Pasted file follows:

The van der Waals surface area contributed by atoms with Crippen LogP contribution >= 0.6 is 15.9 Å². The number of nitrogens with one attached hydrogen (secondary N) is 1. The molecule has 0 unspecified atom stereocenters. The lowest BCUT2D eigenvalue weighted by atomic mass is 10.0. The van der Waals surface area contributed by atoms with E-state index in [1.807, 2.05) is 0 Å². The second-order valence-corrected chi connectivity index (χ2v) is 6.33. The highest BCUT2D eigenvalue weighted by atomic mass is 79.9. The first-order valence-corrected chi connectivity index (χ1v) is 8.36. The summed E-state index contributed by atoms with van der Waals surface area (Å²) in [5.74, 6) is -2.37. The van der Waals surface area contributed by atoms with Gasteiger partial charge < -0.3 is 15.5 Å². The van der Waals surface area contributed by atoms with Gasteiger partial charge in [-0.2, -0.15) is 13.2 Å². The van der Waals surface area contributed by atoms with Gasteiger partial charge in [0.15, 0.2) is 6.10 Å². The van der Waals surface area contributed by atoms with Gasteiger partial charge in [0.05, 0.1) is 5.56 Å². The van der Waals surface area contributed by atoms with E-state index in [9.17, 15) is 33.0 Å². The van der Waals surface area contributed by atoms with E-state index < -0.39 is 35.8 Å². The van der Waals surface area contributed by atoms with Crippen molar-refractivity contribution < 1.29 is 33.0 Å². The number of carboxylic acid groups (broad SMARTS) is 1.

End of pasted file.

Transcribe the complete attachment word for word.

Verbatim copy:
The van der Waals surface area contributed by atoms with Crippen LogP contribution >= 0.6 is 15.9 Å². The number of nitrogens with one attached hydrogen (secondary N) is 1. The molecule has 0 unspecified atom stereocenters. The lowest BCUT2D eigenvalue weighted by atomic mass is 10.0. The van der Waals surface area contributed by atoms with E-state index in [1.807, 2.05) is 0 Å². The second-order valence-corrected chi connectivity index (χ2v) is 6.33. The highest BCUT2D eigenvalue weighted by atomic mass is 79.9. The first-order valence-corrected chi connectivity index (χ1v) is 8.36. The summed E-state index contributed by atoms with van der Waals surface area (Å²) in [5.74, 6) is -2.37. The van der Waals surface area contributed by atoms with Gasteiger partial charge < -0.3 is 15.5 Å². The van der Waals surface area contributed by atoms with Gasteiger partial charge in [-0.2, -0.15) is 13.2 Å². The van der Waals surface area contributed by atoms with Gasteiger partial charge in [0.15, 0.2) is 6.10 Å². The van der Waals surface area contributed by atoms with Gasteiger partial charge in [0.05, 0.1) is 5.56 Å². The van der Waals surface area contributed by atoms with E-state index in [9.17, 15) is 33.0 Å². The van der Waals surface area contributed by atoms with E-state index < -0.39 is 35.8 Å². The van der Waals surface area contributed by atoms with Crippen molar-refractivity contribution < 1.29 is 33.0 Å². The number of carboxylic acid groups (broad SMARTS) is 1.